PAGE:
Zero (control) and 48 h samples (0.5 ml) from the reaction mixtures were subjected to ion exchange chromatography (IEC) on a Sepharose SP cation exchange column (1 ml; flow rate 1 ml/min; binding/washing buffer 50 mM sodium phosphate, pH 4.0; elution buffer, 50 mM sodium phosphate buffer, pH 4.0 containing 1M sodium chloride). The columns were washed, eluted and the eluent fractions were assayed for CA and protein (Fab) content. PD-10 columns were used for desalting samples before applying to column.

2c SDS-Polyacrylamide Gel Electrophoresis

SDS-PAGE (MiniGel, Vertical Gel Unit, model VGT 1, power supply model Consort E132; VWR, UK) was employed to detect changes in the molecular size of Fab upon polysialylation. SDS-PAGE of Fab and its conjugates (with CA, CAO, CAOR and CAORO) of 0 (control) and 48 h samples from the reaction mixtures as well as a process control (non oxidised CA), was carried out using a 4-20% polyacrylamide gel. The samples were calibrated against a wide range of molecular weight markers.

In previous experiments [Jain et. al., 2003; Gregoriadis, 2001] with other proteins it was found that optimal CA:Fab (derived from sheep IgG) molar conjugation yields required a temperature of 35±2° C. in 0.15 M PBS buffer at pH 6-9 for 48 h. The imine (Schiff base) species formed under these conditions between the polymer aldehyde and protein was successfully reduced with NaCNBH3 to form a stable secondary amine [Fernandes and Gregoriadis, 1996; 1997]. Exposure of protein to periodate-oxidised natural CA generates a metastable Schiff's base CA-protein adduct (as reported for the polysialylation of catalase) [Fernandes and Gregoriadis, 1996]. Likewise, in the reaction of oxidised forms of CA with Fab, we first created a metastable Schiff's base adduct, by incubation of the oxidised polymer with Fab for 48 h at 37° C. which was then consolidated by selective reduction (reductive amination) with NaCNBH3 (which reduces the Schiff's base imine structure, but not the aldehyde moiety of the polymer). In order to characterise the protein reactivity of the various CA intermediates of the ‘double oxidation method’ Fab was subjected to reductive amination in the presence of natural CA (CA), CA oxidized (CAO), CA oxidised-reduced (CAOR) and CA ‘double oxidised’ (CAORO). For these studies 22.7 kDa PSA was used, at CA:Fab molar ratio of (100:1). After 48 h of incubation in the presence of NaCNBH3, Fab conjugates were isolated from reaction mixtures by precipitation with ammonium sulphate (as described in the “Examples”) and the results expressed in terms of CA:Fab molar ratios in the resulting conjugates (Table 3).

TABLE 3
Synthesis of Fab (protein) colominic acid compounds.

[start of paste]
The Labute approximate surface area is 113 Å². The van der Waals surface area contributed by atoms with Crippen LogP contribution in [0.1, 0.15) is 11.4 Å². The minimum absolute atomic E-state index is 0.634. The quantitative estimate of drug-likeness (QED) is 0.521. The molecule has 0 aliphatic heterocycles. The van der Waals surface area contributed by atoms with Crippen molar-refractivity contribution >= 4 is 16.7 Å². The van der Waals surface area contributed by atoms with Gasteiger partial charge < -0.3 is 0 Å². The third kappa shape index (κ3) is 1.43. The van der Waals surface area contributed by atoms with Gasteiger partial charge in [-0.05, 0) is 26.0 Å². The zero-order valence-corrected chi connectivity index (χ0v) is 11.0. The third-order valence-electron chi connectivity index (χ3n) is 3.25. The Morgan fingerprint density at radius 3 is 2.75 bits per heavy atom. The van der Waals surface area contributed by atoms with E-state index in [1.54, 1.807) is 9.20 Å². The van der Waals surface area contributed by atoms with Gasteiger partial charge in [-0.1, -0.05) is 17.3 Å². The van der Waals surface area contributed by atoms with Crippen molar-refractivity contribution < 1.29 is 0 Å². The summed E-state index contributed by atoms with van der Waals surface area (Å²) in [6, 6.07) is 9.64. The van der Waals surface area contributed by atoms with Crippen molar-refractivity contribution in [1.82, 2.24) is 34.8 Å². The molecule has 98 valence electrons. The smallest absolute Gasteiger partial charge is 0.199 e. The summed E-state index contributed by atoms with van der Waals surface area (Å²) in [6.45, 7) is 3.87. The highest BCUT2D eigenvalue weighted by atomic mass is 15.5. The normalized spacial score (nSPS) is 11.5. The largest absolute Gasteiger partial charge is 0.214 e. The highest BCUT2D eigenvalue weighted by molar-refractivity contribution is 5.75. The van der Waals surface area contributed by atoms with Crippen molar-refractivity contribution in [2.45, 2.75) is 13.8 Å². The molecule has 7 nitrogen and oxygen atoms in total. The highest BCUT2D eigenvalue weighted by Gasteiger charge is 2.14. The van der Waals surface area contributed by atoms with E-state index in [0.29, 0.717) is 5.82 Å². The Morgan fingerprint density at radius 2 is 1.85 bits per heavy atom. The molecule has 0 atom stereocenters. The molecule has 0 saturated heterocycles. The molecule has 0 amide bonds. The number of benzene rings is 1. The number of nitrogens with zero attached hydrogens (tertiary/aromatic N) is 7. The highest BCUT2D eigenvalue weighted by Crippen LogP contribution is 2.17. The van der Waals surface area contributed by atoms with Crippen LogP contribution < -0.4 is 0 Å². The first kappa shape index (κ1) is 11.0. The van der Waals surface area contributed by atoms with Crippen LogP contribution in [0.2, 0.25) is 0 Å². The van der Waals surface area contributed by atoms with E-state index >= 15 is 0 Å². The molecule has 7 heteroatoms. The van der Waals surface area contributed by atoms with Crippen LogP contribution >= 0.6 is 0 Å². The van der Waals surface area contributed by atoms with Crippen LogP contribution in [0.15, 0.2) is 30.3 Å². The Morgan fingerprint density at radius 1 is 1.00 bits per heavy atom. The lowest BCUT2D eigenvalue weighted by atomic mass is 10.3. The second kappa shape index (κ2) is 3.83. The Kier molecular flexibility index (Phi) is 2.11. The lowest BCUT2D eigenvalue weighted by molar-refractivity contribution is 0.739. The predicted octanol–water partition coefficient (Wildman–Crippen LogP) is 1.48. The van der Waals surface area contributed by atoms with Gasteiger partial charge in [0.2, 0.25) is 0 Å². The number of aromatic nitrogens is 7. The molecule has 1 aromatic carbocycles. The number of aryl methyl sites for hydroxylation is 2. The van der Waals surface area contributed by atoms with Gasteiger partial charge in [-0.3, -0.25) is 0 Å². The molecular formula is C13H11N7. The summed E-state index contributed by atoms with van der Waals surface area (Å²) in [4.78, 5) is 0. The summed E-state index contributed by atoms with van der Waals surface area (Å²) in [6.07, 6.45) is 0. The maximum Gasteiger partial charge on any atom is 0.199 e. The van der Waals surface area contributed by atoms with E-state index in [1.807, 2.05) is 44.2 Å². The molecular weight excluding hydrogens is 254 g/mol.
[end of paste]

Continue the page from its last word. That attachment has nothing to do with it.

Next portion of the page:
Molar conjugation
CA species tested ratio (CA:Fab) attained
colominic acid (CA) 0.21:1 (weakly reactive)
colominic acid-oxidised (CAO) 2.81:1 (highly reactive)
colominic acid-oxidised-reduced not detectable (reactivity
(CAOR) destroyed)
colominic acid-oxidised-reduced- 2.50:1 (high reactivity
oxidised (CAORO) regained)

It is evident from Table 3 that when natural, non-oxidized CA (in the presence of cyanoborohydride) was used, a significant but low level of conjugation was observed (resulting in a 0.21:1, CA:Fab molar ratio) via reaction with the hemiacetal group of CA at its reducing end.

Formation of the CA-Fab conjugates was further confirmed by the co-precipitation of the two moieties on addition of (NH4)2SO4 (CA as such does not precipitate in the presence of the salt). Evidence of conjugation was also confirmed by ion exchange chromatography (IEC, not shown) and polyacrylamide gel electrophoresis (SDS-PAGE; FIG. 7).

For ion-exchange chromatography, polysialylated Fab obtained by (NH4)2SO4 precipitation was redissolved in sodium phosphate buffer (50 mM, pH 4.0) and subjected to IEC using a Sepharose SP HiTrap column (cation exchange), In contrast with results indicating complete resolution of CA (in the wash) and Fab (in eluted fractions), both CA and Fab from the 48 h reaction samples co-eluted in the wash fractions, demonstrating the presence of CA-Fab conjugate.

FIG. 7 describes the analysis of the antibody Fab conjugates described above. These data confirm that the molecular weight distributions of the two conjugates are very similar (as expected, since the byproducts obtained from the asymmetrically bifunctional CA make up only a small percentage of the total population of molecules). It is also evident from FIG. 7 that whether Fab conjugates were prepared from asymmetrically bifunctional CA (i.e. periodate oxidised natural CA) or from monofunctional PSA, that conjugates of a wide molecular weight distribution, elevated from the molecular weight of uderivatised Fab control, were created. This is consistent with the known polydispersity of the natural polymer reported in our previous published works. FIG. 7 also confirms that reductive amination with monofunctional CA gives rise to an Fab conjugate with comparable yield to that of the earlier method based on periodate oxidised natural CA (described in FIG. 1). It is also evident from FIG. 7 that only trace amounts of underivatised Fab remained in each conjugate sample. The trace amounts of remaining Fab were removed from these conjugates by ion exchange chromatography prior to in vivo studies (Example 3 below).

Example 3 In Vivo Studies